Noel Holmes Hospital gets ambulance
The Noel Holmes Hospital in Lucea, Hanover, recently received a new state-of-the-art ambulance, courtesy of the United Kingdom (UK) Chapter of the Friends of Noel Holmes Hospital.
The official handover of the ambulance was held last Friday on the grounds of the hospital. The acquisition of the vehicle, which is valued at £40,000, was the brainchild of founder and chairperson of the charity, Gloria Leslie.
Leslie, who is from Cascade in Hanover but now lives in the UK, said the vehicle is fully fitted with the most modern life-saving equipment.
She thanked the many supporters who helped to raise funds and assisted with the purchasing, shipping and clearance of the ambulance, including corporate sponsors Grace Foods and Victoria Mutual.
"Your critically ill can now be safely transferred to Montego Bay. It has been a long and exhausting road, but now we have a positive outcome. We hope to assist in improving health-care delivery in Hanover," she said.
"I was born and raised in Cascade, Hanover, so I am a passionate Hanoverian. It is my passion to do this charity work for the people of Hanover."
Senior medical officer of the Noel Holmes Hospital, Dr Patrice Monthrope, said he is extremely pleased to accept the ultramodern gift, which will help the hospital to transfer its critical-care patients and staff in comfort.
"We rely heavily on transferring patients from this facility to our receiving centres. This is a fantastic gift," Monthrope said.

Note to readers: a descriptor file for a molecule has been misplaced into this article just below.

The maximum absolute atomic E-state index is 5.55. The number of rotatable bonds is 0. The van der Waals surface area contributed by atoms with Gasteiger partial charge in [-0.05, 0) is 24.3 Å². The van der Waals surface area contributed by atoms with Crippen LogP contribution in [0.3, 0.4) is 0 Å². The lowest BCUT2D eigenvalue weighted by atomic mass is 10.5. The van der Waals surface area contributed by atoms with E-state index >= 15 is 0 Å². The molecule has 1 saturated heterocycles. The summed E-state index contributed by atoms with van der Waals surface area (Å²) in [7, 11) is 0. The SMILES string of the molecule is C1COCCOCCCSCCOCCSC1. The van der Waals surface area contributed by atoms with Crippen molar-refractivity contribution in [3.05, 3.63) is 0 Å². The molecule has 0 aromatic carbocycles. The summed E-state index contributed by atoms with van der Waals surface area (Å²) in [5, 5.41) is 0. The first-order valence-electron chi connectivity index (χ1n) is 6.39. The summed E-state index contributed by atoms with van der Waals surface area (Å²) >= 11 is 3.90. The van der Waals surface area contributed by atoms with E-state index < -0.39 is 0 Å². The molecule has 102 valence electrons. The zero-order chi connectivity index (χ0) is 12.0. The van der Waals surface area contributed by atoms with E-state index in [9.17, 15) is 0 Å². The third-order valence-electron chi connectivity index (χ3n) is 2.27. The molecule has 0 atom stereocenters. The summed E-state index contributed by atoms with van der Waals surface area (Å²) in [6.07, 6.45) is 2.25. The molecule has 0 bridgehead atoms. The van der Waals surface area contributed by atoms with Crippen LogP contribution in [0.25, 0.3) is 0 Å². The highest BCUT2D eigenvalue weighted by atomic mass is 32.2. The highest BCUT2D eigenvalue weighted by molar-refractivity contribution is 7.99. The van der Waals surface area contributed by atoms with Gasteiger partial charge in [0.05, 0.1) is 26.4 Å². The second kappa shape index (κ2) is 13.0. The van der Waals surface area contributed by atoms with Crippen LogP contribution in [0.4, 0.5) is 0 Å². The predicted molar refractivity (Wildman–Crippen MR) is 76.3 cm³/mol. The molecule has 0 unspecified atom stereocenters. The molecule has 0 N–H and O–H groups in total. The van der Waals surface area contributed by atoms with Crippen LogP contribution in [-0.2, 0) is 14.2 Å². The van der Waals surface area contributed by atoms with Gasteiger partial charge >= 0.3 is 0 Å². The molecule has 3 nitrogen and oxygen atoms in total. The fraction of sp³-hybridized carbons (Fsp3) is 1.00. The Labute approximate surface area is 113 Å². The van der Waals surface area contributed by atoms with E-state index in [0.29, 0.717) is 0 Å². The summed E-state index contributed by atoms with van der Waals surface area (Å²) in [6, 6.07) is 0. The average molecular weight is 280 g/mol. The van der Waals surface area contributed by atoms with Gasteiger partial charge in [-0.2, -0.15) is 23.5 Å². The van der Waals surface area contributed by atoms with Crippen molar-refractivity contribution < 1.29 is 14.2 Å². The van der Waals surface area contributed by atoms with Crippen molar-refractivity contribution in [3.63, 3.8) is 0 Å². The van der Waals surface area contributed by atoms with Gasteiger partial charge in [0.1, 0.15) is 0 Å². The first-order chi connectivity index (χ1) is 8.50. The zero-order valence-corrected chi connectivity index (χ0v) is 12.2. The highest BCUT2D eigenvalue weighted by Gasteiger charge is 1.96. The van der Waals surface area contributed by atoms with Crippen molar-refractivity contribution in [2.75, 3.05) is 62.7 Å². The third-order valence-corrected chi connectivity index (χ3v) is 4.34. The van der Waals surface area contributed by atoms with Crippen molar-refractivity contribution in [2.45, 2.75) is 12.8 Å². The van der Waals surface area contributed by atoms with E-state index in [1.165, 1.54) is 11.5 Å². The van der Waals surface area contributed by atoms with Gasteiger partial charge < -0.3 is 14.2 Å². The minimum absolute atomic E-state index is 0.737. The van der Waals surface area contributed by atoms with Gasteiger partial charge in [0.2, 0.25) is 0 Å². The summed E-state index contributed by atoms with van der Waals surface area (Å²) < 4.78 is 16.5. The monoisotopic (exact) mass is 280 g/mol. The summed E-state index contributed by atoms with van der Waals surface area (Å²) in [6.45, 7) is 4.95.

In May last year, Minister of Health Christopher Tufton had put measures in place to make it easier for individuals and charitable organisations, such as the Friends of Noel Holmes Hospital to support the health sector, after receiving complaints of bureaucratic delays at Customs and at the Ministry.
Tufton subsequently strengthened the Health for Life and Wellness Foundation in the ministry, which deals with contributions of that nature and the coordination of non-profit activities within the Jamaican health sector.
The minister said, at the time, that the Government would make it easier for people, whether local or overseas, to make donations, as they have a key role to play in helping the country bridge the gaps within the health-care system.
He also contended that the move was of critical importance because the significant in-kind and other contributions the more than 200 charities have been providing for the development of the public health sector, which is estimated at about $4 billion.